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Efficacy of a single session in‐series hemoperfusion and hemodialysis in the management of carprofen overdose in two dogs


Fick, Meghan E; Messenger, Kristen M; Vigani, Alessio (2020). Efficacy of a single session in‐series hemoperfusion and hemodialysis in the management of carprofen overdose in two dogs. Journal of Veterinary Emergency and Critical Care, 30(2):226-231.

Abstract

Objective: To describe the efficacy of in-series hemoperfusion and hemodialysis in 2 dogs with carprofen overdose.
Case Summary: This report describes the treatment of 2 dogs following accidental carprofen overdoses who underwent a single in-series hemoperfusion and hemodialysis session. Serial serum carprofen concentrations were measured before, during, and after the session. The first patient’s session lasted 5 hours, with the largest decrease in serum carprofen concentrations occurring during the first hour of treatment. The carprofen clearance during the following 4 hours of treatment decreased substantially compared to the first hour and was not different from the patient’s intrinsic clearance of carprofen after the session was completed. Based on the findings from the first case, the second patient was treated with a 1 hour single hemoperfusion and hemodialysis session. Our results support the hypothesis that carprofen is not effectively removed by conventional hemodialysis and the efficacy of hemoperfusion is short lived due to rapid saturation of the charcoal filter. Once filter saturation occurs, the extracorporeal session is no longer efficacious. Using in-series hemoperfusion and hemodialysis is of benefit to correct the side effects seen with hemoperfusion alone, and hourly charcoal filter replacementmay extend the efficacy of treatment in removing carprofen.
New or Unique Information Provided: This is the first published report of in-series hemoperfusion and hemodialysis being used to treat carprofen overdose in a dog. In these 2 cases, the intrinsic clearances of the patients were shown to be equivalent to that of standard hemodialysis alone, indicating that hemodialysis does not produce any advantage in carprofen clearance. In this limited report, we suggest that the efficacy of hemoperfusion in removing carprofen is short-lived, and extending the treatment beyond the first hour does not produce any therapeutic benefit. In order to extend the efficacy of hemoperfusion, hourly replacement of the charcoal filter should be considered.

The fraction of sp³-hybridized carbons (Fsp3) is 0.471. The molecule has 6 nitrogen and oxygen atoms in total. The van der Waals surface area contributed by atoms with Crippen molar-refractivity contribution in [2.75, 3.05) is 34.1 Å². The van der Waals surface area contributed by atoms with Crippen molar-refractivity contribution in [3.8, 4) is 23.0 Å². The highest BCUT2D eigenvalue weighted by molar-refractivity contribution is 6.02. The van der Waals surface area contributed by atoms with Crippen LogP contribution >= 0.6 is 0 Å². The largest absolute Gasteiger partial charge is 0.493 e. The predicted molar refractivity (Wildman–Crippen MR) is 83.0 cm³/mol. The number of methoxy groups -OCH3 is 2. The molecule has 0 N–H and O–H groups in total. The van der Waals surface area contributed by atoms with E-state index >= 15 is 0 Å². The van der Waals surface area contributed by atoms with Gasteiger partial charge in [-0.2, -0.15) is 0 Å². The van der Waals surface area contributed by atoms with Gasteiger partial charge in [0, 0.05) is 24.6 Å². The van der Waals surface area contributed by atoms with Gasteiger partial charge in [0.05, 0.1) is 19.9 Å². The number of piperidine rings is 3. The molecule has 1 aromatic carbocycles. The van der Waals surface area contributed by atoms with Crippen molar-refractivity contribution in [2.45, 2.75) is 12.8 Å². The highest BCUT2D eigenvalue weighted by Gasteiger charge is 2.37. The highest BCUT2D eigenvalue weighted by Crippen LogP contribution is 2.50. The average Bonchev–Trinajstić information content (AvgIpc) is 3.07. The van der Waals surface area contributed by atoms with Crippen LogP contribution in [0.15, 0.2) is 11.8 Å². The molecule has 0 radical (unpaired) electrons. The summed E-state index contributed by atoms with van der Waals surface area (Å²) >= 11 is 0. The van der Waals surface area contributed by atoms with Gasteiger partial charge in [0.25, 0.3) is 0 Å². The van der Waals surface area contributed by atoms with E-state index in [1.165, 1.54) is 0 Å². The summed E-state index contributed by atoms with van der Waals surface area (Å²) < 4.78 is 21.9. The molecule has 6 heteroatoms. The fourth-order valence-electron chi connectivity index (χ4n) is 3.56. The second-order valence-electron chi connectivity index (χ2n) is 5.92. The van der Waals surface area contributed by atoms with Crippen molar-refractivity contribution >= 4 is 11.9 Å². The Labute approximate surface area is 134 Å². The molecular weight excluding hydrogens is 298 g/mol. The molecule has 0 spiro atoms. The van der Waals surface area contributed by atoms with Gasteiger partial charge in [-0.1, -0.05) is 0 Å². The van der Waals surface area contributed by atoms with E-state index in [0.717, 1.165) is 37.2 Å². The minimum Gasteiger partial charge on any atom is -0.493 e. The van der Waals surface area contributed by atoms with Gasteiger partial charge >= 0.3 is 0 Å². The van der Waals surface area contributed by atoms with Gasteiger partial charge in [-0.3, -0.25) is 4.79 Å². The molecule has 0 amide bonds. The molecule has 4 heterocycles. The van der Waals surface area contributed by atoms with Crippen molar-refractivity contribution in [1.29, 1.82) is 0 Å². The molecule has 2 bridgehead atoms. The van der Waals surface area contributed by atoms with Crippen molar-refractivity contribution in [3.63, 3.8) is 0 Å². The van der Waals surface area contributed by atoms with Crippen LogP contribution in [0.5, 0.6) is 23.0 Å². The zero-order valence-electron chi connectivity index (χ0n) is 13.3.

Abstract

Objective: To describe the efficacy of in-series hemoperfusion and hemodialysis in 2 dogs with carprofen overdose.
Case Summary: This report describes the treatment of 2 dogs following accidental carprofen overdoses who underwent a single in-series hemoperfusion and hemodialysis session. Serial serum carprofen concentrations were measured before, during, and after the session. The first patient’s session lasted 5 hours, with the largest decrease in serum carprofen concentrations occurring during the first hour of treatment. The carprofen clearance during the following 4 hours of treatment decreased substantially compared to the first hour and was not different from the patient’s intrinsic clearance of carprofen after the session was completed. Based on the findings from the first case, the second patient was treated with a 1 hour single hemoperfusion and hemodialysis session. Our results support the hypothesis that carprofen is not effectively removed by conventional hemodialysis and the efficacy of hemoperfusion is short lived due to rapid saturation of the charcoal filter. Once filter saturation occurs, the extracorporeal session is no longer efficacious. Using in-series hemoperfusion and hemodialysis is of benefit to correct the side effects seen with hemoperfusion alone, and hourly charcoal filter replacementmay extend the efficacy of treatment in removing carprofen.
New or Unique Information Provided: This is the first published report of in-series hemoperfusion and hemodialysis being used to treat carprofen overdose in a dog. In these 2 cases, the intrinsic clearances of the patients were shown to be equivalent to that of standard hemodialysis alone, indicating that hemodialysis does not produce any advantage in carprofen clearance. In this limited report, we suggest that the efficacy of hemoperfusion in removing carprofen is short-lived, and extending the treatment beyond the first hour does not produce any therapeutic benefit. In order to extend the efficacy of hemoperfusion, hourly replacement of the charcoal filter should be considered.

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Additional indexing

Item Type:Journal Article, refereed, original work
Communities & Collections:05 Vetsuisse Faculty > Veterinary Clinic > Department of Small Animals
Dewey Decimal Classification:570 Life sciences; biology
630 Agriculture
Scopus Subject Areas:Health Sciences > General Veterinary
Uncontrolled Keywords:General Veterinary
Language:English
Date:1 March 2020
Deposited On:16 Feb 2021 17:21
Last Modified:17 Feb 2021 21:01
Publisher:Wiley-Blackwell Publishing, Inc.
ISSN:1476-4431
OA Status:Closed
Publisher DOI:https://doi.org/10.1111/vec.12931

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